Toothbrush was used as most common tool of oral cleaning with toothpaste. Six hundred and eighty nine (69%) used tooth brush once daily, only 124(12.5%) brushed twice daily 181(18%) never used a toothbrush at all. Miswak was also used alone or in combination of the tooth brush, 429 (43%) subjects used miswak as cleaning agent.

Three hundred and eighty four (38.6%) subjects were habitual pan chewers and 380(38.2%) were smokers. Five hundred and two (51%) subjects were blue collared, 362 (36%) white collared and 130 (13%) were brown collared. Pan chewing was more common in blue collared as out of 228 pan chewers 199(53%) belonged to Blue Collar, 88 (30%) out of 288 in White Collard and 35(44%) out of 78 in brown collared.

Statistically significant results were observed in frequency of dental visits with socioeconomic class. Almost 48% never visited a dentist, 51% visited only when needed while they had a complaint. There was no significant difference between the frequencies of tooth brushing in the subjects of different socioeconomic classes. Most subjects showed trends of brushing their teeth once daily class p-value (0.119).

Significant relation was found between the socio- economic class and use of miswak. Miswak proved to be appreciably used by Blue collared class 46.2%.p-value (less than 0.01). According to results only 21.5% ( 214) subjects were practicing the dental floss.

The present study proved that males posses better oral hygiene habits as they brush their teeth regularly and visit a dentist more frequently (54%). It was ob- served that greater percentage of males 372 (37.5%) cleaned their teeth with paste at least once in a day in comparison with females 315(32.5%). However, this finding was not found to be statistically significant (p-value 0.63).


Oral health behavior is affected by, socioeconomic conditions, education, psychological, cultural and religious belief.4,16,17 Women, children, disabled, those belonging to rural areas, and poorer are deprived of health ser- vices.2

The oral health burden on the Pakistani population can be decreased by focusing on the preventive den- tistry rather than treatment.21 The American Dental Association recommend that adult dentate population should brush and floss their teeth at least once daily5,6, in order to prevent dental problems and diseases. Asadi ZG in his study observed that roughly 8% of population never cleaned their teeth while 36% cleaned their teeth everyday.14 There was no statistical relation observed between oral hygiene habits with genders in this study, which is coherent with Sakki, Knuuttila ML, 1998.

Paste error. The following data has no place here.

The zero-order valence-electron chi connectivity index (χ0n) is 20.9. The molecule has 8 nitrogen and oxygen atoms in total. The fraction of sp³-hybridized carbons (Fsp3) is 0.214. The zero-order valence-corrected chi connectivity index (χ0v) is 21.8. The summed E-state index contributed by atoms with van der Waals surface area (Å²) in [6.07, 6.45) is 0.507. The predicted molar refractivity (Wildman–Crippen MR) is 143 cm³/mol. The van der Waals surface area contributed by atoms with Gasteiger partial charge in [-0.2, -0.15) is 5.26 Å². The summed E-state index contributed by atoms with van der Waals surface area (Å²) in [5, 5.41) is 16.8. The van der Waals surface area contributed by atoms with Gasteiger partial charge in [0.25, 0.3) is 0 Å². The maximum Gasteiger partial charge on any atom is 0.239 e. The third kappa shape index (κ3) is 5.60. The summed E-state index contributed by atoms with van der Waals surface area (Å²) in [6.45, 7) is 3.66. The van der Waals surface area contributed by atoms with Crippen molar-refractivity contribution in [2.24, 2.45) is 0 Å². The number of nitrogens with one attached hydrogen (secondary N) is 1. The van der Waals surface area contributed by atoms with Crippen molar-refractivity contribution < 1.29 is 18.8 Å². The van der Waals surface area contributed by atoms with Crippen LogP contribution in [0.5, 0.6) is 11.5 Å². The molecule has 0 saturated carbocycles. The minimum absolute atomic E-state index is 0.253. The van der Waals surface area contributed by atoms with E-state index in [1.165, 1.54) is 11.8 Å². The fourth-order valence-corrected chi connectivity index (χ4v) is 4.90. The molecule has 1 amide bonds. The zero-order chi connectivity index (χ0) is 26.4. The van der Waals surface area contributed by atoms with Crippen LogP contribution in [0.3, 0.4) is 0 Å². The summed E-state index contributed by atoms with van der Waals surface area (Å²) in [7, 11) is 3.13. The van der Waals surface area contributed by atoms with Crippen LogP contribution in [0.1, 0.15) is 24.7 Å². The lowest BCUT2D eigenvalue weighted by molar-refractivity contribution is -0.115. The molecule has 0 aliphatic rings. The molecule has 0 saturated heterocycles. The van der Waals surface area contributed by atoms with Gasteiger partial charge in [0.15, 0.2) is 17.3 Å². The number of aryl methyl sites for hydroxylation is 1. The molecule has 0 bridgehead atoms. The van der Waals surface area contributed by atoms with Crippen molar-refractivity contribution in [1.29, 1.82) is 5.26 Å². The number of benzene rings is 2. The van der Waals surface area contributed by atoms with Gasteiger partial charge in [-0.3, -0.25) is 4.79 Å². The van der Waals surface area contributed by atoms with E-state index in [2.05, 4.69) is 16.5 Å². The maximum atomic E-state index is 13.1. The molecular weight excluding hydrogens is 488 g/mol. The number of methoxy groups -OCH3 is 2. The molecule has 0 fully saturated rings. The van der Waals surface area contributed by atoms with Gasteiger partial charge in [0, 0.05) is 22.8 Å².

In present study trend of brushing teeth with the paste regularly, was more frequent among subjects with high socioeconomic status whereas the low so- cioeconomic subjects were either not regular in the brushing or they preferred miswak. This finding was consistent with other studies.8,9,10,12

It is established fact that toothbrush alone, is not enough for complete removal of dental plaque therefore use of dental floss daily is being emphasized by dentist across the world5,12 as part of daily oral health cleaning routine.

The awareness about importance of dental floss as interdental cleaning device was rarely found in this study among subjects of all classes. They were not using it because they were uninformed of its benefits; this shows the relation between their knowledge and behavior towards the value of oral health care.

Miswak for cleaning is well-liked in muslim world due to its association with religion, and also due to its cost effectiveness and easy accessibility.10,14,19 Differ- ent studies in muslim countries, have demonstrated the use of miswak in their countries for. Al-Otaibi et al proved in Saudi Arabia that miswak use was more common than the toothbrush.19 This is coherent with present study, that miswak is used commonly in low socioeconomic class. (Fig 1)

Betel Quid, Areca nut and tobacco are the major etiological factor of oral cancer. The habit of chewing betel quid with or without tobacco is very common in our population. Cheaper prices, cultural acceptance and easy access have made it popular even in school going children.16 S. Rozi et al 2007 has reported the frequent the use of smokeless tobacco in high school boys in Ka- rachi.15 In present study significant relationship was observed that betel quid chewing is more common in males of lower socioeconomic class (Fig 2).

The present study significantly proved the direct relationship of the socioeconomic status and the access to the dentist or to pay a dental visit. Many subjects belonging to lower socioeconomic class had never vis- ited a dentist in their lifetime and this was their first dental visit with a presenting complaint (Fig 3). The dental pain was the most common presenting complaint, due to which the patients visit a dental clinic. This finding that is consistent with other studies, which have reported that people with higher education and socio-economic status are more likely to visit a dentist more frequently.17,18 As most dental treatments are costly, so it is the major reason for ignoring the oral health enhancing behaviors, such as preventive dental visits.8


The oral health issues in Pakistan are allied with the overall financial, societal, economical, conditions of the state. Most of the oral health issues ranging from the incipient dental caries, gingival, periodontal, to the serious conditions like cancers, Oral Submucous Fibrosis, can be prevented. General health policy must include Primary dental health care as well which in turn train dental hygienists as Primary oral health care providers.21 They should go to communities and spread awareness.


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Publication:Pakistan Oral and Dental Journal
Article Type:Report
Geographic Code:9PAKI
Date:Mar 31, 2015